- Protect and safeguard cultural and natural heritage
- Learning and educational opportunities
- Cultural participation/social inclusion
- Sustainable tourism
- Support research
- Employment (recruiting, training, safety)
- Energy consumption, greenhouse gas emissions
- Waste management and reduction
- Transport (forms of, energy use)
- Commercial activities including copyright and IP
- Governance and management
- Security, disaster preparedness, risk reduction
- External partnerships and collaborations
- Case studies
The Sustainable Development Goals and LGBT Inclusion
Charities, government and private sector organisatons
- K. Dorey and J. O’Connor (ed.), Stonewall International
“When the United Nations decided to create a set of global goals to end poverty and inequality by 2030, equality groups pushed for the rights and needs of lesbian, gay, bi and trans people to be taken into account. The result, The Sustainable Development Goals (SDGs), was agreed in 2015 and signed onto by 193 governments on the basis that they apply to everyone, everywhere and will ‘leave no one behind’. Although at Stonewall we think the SDGs could have gone further by explicitly calling for LGBT equality, we recognise their exciting potential to advance equality for all.
The ‘leave no one behind’ principle is especially relevant for LGBT people, who have been repeatedly left behind by national and international development initiatives. Discriminatory laws, projects that don’t acknowledge their specific needs and negative social attitudes have all combined to hold LGBT people back. The impacts of this are felt by LGBT communities in all parts of the world - lower income, worse health, less education, among others. As a result, poverty as a whole will never truly be eradicated until this problem is directly addressed.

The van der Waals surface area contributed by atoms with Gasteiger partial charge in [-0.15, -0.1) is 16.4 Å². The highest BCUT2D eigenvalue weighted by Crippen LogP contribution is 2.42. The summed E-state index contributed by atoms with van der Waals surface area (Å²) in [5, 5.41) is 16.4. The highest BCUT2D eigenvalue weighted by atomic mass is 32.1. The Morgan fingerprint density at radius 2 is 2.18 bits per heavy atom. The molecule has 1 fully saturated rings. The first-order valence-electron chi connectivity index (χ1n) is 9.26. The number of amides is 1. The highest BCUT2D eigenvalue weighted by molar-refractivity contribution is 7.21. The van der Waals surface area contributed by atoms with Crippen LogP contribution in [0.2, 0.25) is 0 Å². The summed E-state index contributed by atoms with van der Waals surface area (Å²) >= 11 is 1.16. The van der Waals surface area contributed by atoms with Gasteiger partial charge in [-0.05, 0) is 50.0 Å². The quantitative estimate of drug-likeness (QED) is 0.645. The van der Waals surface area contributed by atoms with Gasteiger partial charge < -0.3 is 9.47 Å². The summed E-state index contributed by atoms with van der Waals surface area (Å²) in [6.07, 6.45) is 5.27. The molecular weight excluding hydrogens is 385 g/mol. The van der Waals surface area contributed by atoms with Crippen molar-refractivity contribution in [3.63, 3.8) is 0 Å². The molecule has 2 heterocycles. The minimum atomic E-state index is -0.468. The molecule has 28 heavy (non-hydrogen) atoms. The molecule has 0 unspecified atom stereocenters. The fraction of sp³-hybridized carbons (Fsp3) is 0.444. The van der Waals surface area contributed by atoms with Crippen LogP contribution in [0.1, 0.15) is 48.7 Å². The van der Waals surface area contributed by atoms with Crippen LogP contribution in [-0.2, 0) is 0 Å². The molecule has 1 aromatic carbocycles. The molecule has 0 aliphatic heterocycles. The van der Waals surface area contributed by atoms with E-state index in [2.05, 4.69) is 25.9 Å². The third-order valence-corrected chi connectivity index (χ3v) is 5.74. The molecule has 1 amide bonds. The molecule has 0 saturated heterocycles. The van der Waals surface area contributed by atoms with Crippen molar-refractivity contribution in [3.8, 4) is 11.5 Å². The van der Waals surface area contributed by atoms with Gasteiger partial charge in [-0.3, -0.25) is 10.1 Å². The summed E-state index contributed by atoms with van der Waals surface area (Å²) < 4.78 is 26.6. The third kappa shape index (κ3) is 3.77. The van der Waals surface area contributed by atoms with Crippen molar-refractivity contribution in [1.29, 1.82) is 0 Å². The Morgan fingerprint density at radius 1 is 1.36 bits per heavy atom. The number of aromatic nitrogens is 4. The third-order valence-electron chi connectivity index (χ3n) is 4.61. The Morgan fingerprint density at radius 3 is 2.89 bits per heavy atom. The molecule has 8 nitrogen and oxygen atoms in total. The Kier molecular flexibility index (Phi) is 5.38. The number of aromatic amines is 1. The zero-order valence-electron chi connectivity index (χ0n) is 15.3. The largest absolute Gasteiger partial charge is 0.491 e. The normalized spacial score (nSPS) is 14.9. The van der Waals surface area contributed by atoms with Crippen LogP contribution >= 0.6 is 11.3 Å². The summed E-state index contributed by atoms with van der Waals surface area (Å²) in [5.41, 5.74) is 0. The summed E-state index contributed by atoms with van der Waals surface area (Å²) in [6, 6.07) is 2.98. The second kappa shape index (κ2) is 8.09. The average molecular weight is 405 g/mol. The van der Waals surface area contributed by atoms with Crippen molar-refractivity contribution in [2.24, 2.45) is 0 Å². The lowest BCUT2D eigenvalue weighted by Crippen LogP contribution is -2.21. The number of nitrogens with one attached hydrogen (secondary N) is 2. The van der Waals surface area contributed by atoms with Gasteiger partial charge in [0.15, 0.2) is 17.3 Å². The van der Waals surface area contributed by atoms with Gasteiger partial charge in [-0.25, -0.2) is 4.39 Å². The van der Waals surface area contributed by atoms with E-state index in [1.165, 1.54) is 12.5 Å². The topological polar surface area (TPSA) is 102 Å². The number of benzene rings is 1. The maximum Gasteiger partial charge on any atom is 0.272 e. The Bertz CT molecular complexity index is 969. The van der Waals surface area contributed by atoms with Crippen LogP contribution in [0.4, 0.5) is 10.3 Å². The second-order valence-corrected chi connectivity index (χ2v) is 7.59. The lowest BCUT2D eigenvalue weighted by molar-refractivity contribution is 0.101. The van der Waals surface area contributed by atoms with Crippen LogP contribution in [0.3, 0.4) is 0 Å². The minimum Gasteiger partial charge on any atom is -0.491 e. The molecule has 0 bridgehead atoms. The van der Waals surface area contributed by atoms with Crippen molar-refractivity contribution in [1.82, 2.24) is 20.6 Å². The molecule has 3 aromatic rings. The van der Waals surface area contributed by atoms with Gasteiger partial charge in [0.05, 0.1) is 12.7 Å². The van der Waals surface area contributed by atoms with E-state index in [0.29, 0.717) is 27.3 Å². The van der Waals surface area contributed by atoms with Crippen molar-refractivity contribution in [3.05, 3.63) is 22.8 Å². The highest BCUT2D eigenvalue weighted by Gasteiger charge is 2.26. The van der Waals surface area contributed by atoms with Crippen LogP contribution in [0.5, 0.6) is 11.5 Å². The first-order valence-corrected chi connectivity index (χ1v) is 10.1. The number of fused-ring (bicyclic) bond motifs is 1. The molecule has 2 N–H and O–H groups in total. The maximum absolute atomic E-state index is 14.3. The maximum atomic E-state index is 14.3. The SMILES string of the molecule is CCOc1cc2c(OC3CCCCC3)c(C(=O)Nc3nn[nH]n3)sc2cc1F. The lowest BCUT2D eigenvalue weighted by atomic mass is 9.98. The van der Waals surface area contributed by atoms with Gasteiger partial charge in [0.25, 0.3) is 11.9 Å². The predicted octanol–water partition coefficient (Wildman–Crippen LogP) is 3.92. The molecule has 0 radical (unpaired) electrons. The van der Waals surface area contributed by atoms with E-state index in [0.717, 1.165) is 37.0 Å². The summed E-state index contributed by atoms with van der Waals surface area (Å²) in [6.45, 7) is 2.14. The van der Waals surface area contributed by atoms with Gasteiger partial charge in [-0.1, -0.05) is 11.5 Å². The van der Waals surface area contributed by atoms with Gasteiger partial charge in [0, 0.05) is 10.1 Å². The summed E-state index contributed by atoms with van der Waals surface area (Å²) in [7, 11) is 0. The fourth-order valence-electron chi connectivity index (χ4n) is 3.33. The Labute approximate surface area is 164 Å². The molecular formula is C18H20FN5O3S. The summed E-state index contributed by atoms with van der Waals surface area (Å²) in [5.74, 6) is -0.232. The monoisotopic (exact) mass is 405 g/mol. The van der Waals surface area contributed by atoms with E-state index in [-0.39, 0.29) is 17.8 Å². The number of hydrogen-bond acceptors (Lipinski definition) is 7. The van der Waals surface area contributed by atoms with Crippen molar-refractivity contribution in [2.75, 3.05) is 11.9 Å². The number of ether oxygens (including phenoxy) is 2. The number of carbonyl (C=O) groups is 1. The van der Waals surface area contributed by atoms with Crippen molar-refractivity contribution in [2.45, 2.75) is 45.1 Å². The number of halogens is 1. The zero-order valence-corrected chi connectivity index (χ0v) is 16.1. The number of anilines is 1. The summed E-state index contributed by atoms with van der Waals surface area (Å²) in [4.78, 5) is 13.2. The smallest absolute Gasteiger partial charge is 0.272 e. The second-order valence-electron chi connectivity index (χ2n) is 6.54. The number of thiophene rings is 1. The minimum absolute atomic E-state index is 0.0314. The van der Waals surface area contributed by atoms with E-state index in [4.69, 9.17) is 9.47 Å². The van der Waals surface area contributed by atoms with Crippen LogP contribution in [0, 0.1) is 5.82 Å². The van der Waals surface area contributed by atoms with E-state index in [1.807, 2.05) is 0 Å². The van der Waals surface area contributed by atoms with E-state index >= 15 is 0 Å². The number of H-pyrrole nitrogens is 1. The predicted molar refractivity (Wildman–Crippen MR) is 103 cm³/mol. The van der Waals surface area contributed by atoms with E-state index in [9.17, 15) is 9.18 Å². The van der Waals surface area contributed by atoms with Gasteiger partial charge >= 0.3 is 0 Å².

We believe this is unacceptable. We are calling for governments and development organisations worldwide to keep their promise and to make sure the challenges facing LGBT people are accounted for in their responses to the SDGs. By doing this, we can help achieve our mission for every person to be accepted without exception.
This short guide demonstrates some of the ways LGBT equality can be achieved. It looks at seven of the 17 goals and highlights the challenges LGBT people face. It then showcases some of the brilliant work that is already being done worldwide to make sure LGBT people are fully included and have their needs met. It also suggests practical actions for organisations working on different development issues.
Whether you work for a charity, a government or a private sector organisation, the goals are a shared responsibility. There are many ways you can take action to include and respond to the needs of LGBT people in international development. ”